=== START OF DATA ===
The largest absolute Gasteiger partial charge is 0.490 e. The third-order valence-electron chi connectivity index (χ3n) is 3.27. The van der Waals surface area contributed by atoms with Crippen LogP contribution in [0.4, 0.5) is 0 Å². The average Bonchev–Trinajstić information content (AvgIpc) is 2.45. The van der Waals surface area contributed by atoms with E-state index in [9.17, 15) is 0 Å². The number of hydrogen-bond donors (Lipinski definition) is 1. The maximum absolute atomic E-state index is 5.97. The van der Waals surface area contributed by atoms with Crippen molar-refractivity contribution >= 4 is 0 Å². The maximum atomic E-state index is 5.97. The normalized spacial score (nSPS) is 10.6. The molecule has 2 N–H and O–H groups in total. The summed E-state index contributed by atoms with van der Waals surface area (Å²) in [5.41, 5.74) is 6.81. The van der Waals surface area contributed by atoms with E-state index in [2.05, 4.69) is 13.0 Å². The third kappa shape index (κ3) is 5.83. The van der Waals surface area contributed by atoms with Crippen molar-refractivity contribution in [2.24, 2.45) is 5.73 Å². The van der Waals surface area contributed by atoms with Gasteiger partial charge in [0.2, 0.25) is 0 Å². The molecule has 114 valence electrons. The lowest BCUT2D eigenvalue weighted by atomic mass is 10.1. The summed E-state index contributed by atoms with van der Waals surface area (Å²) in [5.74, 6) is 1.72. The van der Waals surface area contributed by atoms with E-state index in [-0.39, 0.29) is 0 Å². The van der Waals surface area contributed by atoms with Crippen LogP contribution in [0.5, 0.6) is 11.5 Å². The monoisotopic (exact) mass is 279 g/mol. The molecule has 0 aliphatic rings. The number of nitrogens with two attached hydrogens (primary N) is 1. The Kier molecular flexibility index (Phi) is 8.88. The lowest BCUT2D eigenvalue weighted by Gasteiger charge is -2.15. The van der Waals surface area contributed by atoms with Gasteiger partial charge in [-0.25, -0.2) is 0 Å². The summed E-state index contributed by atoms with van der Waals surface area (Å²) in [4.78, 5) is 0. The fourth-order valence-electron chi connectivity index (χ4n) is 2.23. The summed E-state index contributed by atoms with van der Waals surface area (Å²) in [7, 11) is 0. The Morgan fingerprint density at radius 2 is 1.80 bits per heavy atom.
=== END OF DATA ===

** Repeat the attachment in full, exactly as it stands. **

The largest absolute Gasteiger partial charge is 0.490 e. The third-order valence-electron chi connectivity index (χ3n) is 3.27. The van der Waals surface area contributed by atoms with Crippen LogP contribution in [0.4, 0.5) is 0 Å². The average Bonchev–Trinajstić information content (AvgIpc) is 2.45. The van der Waals surface area contributed by atoms with E-state index in [9.17, 15) is 0 Å². The number of hydrogen-bond donors (Lipinski definition) is 1. The maximum absolute atomic E-state index is 5.97. The van der Waals surface area contributed by atoms with Crippen molar-refractivity contribution >= 4 is 0 Å². The maximum atomic E-state index is 5.97. The normalized spacial score (nSPS) is 10.6. The molecule has 2 N–H and O–H groups in total. The summed E-state index contributed by atoms with van der Waals surface area (Å²) in [5.41, 5.74) is 6.81. The van der Waals surface area contributed by atoms with E-state index in [2.05, 4.69) is 13.0 Å². The third kappa shape index (κ3) is 5.83. The van der Waals surface area contributed by atoms with Crippen molar-refractivity contribution in [2.24, 2.45) is 5.73 Å². The van der Waals surface area contributed by atoms with Gasteiger partial charge in [0.2, 0.25) is 0 Å². The molecule has 114 valence electrons. The lowest BCUT2D eigenvalue weighted by atomic mass is 10.1. The summed E-state index contributed by atoms with van der Waals surface area (Å²) in [5.74, 6) is 1.72. The van der Waals surface area contributed by atoms with E-state index in [-0.39, 0.29) is 0 Å². The van der Waals surface area contributed by atoms with Crippen LogP contribution in [0.5, 0.6) is 11.5 Å². The monoisotopic (exact) mass is 279 g/mol. The molecule has 0 aliphatic rings. The number of nitrogens with two attached hydrogens (primary N) is 1. The Kier molecular flexibility index (Phi) is 8.88. The lowest BCUT2D eigenvalue weighted by Gasteiger charge is -2.15. The van der Waals surface area contributed by atoms with Gasteiger partial charge in [-0.25, -0.2) is 0 Å². The summed E-state index contributed by atoms with van der Waals surface area (Å²) in [4.78, 5) is 0. The fourth-order valence-electron chi connectivity index (χ4n) is 2.23. The summed E-state index contributed by atoms with van der Waals surface area (Å²) in [7, 11) is 0. The Morgan fingerprint density at radius 2 is 1.80 bits per heavy atom.